A storm system will slowly develop in the lee of the Rockies over the next few days as an upper level trough moves through the Desert Southwest. Warm moist air will flow north from the Gulf of Mexico ahead of this system while dynamics on the leading edge of the trough will combine with the storm’s frontal features to provide lifting for thunderstorm initiation. Finally, strong southwesterly flow aloft ahead of that trough will produce enough wind shear to support severe weather where storms develop. This post will discuss where severe weather is likely today, tomorrow, and Saturday as the system slowly develops and moves east.
The upper level low we’ll be watching over the coming days is clearly visible just off the California coast near San Francisco. Ahead of that low, hints of rising motion are visible over the Desert Southwest just NW of a moisture plume moving northeast from the Subtropical Pacific. That moisture and lift will support the development of strong/severe storms once the system shifts a bit farther east.
Thunderstorm Composite forecasts suggest that conditions will be favorable for severe thunderstorm development as soon as this afternoon. Ample instability will be present on the south side of a warm front and east of the dryline. Strong SW flow aloft will support strong shear, and the warm front/dryline will provide sources of rising motion for possible thunderstorm initiation. Just looking at this map, it’s easy to pick out Oklahoma as the area seemingly most at-risk for severe storms. There’s lots of instability, plenty of shear, and two sources of lifting. However, there’s a catch.
Here’s a forecast sounding for Central Oklahoma valid at 7 PM CDT today. The pink shading highlights the deep layer of the atmosphere where an air parcel forced to rise from the surface would be warmer than its surroundings. In other words, this is the layer where instability is present. However, to get to this layer, a rising air parcel would first need to rise through a ~6,000ft layer where the parcel would be colder than its surroundings. To overcome this resistance, a very strong source of lifting is needed. The dryline won’t quite do the trick and thus Oklahoma is expected to remain storm-free today. Farther north along the warm front, this layer of stable air is a bit shallower and cooler which means less upward motion is needed to produce storms. The warm front, a stronger source of lift than the dryline, should have no problem pushing parcels to the height required for them to rise freely to the tropopause.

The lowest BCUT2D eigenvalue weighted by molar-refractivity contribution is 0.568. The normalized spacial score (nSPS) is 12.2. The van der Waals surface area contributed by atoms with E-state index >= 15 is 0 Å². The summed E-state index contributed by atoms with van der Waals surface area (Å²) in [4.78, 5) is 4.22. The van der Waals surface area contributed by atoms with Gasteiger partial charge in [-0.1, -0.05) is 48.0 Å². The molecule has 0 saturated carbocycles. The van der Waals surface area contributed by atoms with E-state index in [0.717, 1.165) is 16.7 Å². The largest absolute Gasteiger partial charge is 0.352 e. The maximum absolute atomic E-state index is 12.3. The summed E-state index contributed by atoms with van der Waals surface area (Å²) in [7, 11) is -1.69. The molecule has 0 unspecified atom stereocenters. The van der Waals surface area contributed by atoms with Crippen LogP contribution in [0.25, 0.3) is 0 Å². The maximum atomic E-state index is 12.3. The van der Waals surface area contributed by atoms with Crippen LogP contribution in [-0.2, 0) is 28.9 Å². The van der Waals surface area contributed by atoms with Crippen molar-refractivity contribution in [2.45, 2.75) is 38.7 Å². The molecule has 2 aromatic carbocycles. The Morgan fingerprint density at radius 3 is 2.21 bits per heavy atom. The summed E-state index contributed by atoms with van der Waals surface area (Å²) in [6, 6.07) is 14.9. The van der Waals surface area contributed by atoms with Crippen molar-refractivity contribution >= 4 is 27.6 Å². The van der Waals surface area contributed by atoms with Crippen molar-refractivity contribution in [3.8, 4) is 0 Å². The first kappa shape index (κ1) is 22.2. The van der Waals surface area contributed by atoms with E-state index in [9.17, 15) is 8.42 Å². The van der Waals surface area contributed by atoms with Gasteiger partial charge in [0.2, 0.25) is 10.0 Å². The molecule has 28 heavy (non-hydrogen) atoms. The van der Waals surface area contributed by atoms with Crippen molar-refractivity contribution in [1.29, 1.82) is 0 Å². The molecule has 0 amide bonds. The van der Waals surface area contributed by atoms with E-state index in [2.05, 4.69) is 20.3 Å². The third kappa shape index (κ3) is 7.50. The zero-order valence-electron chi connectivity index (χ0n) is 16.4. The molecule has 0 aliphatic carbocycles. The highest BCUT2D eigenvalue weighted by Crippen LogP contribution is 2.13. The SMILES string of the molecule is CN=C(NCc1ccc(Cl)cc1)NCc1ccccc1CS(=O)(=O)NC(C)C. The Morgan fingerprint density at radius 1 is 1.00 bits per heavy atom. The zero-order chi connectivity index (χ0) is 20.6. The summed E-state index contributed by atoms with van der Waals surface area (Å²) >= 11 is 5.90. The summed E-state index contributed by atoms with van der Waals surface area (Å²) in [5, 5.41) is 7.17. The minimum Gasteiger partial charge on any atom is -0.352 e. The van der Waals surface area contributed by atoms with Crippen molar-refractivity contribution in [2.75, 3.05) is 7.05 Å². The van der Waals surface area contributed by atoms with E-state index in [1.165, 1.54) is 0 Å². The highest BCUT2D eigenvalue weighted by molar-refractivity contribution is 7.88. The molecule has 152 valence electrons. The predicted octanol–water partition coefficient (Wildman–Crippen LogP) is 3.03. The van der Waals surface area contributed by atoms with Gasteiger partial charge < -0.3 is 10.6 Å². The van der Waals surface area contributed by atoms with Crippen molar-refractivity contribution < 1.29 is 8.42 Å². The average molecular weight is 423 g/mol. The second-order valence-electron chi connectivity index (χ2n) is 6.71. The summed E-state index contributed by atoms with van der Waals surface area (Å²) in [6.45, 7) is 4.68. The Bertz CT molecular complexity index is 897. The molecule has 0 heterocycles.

That said, it will take a while for the cap to erode. Storms likely won’t develop until later tonight. Once they do, the strong southwesterly flow aloft will push them quickly NE into Kansas and Missouri. These areas are north of the warm front so a thin layer of cool air will be present near the surface. Thus tornadoes are not expected, and damaging winds are unlikely to be widespread. The primary threat will be large hail given very dry air in the mid-levels which will be supportive of evaporational cooling.
Here’s a short loop of the HRRR’s forecast for what radar imagery might look like late tonight/early tomorrow morning as storms develop in Kansas and move ENE into Missouri and Illinois.
The upper level low will shift east tomorrow which puts the Plains squarely under the best dynamics aloft. Strong divergent flow will be present in the mid/upper levels while efforts by the dryline/cold front/warm front to lift parcels to the level of free convection will be aided by large-scale lifting ahead of the approaching upper level low.
Thunderstorm Composite forecasts for tomorrow evening suggest that a much wider area will be at risk for severe thunderstorms. Southerly winds will push Gulf of Mexico moisture well north into Kansas and Missouri as the warm front lifts slowly north. The arrival of the upper level low over the Southern Rockies means that shear will continue to be more than supportive of severe storms. As with today, the trick will be to get storms forming in the first place. At the moment, that seems most likely in northeastern OK and southeastern KS. Because these storms will be developing in the warm sector, they won’t be sitting atop a layer of near-surface cold air. As a result, all severe hazards (tornadoes, large hail, and damaging winds) will be possible with these storms.
By Saturday, the storm will be in its mature stage over Iowa. Its cold front will be progressing quickly east through the Mississippi Valley where moisture from the Gulf of Mexico will continue to stream northward. Thus conditions will once again become favorable for severe storms to develop on Saturday afternoon. Given that a strong and fast-moving cold front will be the primary forcing mechanism for storms, a linear storm mode is most likely. This means that damaging winds will be the primary threat, though embedded tornadoes can’t be ruled out.
A snapshot of the NAM model’s simulated radar forecast shows a line of storms moving through Illinois on Saturday evening which is consistent with our expectations from above.
This system likely won’t be able to produce much if any severe thunderstorm activity on Sunday as it weakens over Ontario and brings a bout of cold rain/wintry mixed precip to the Northeast.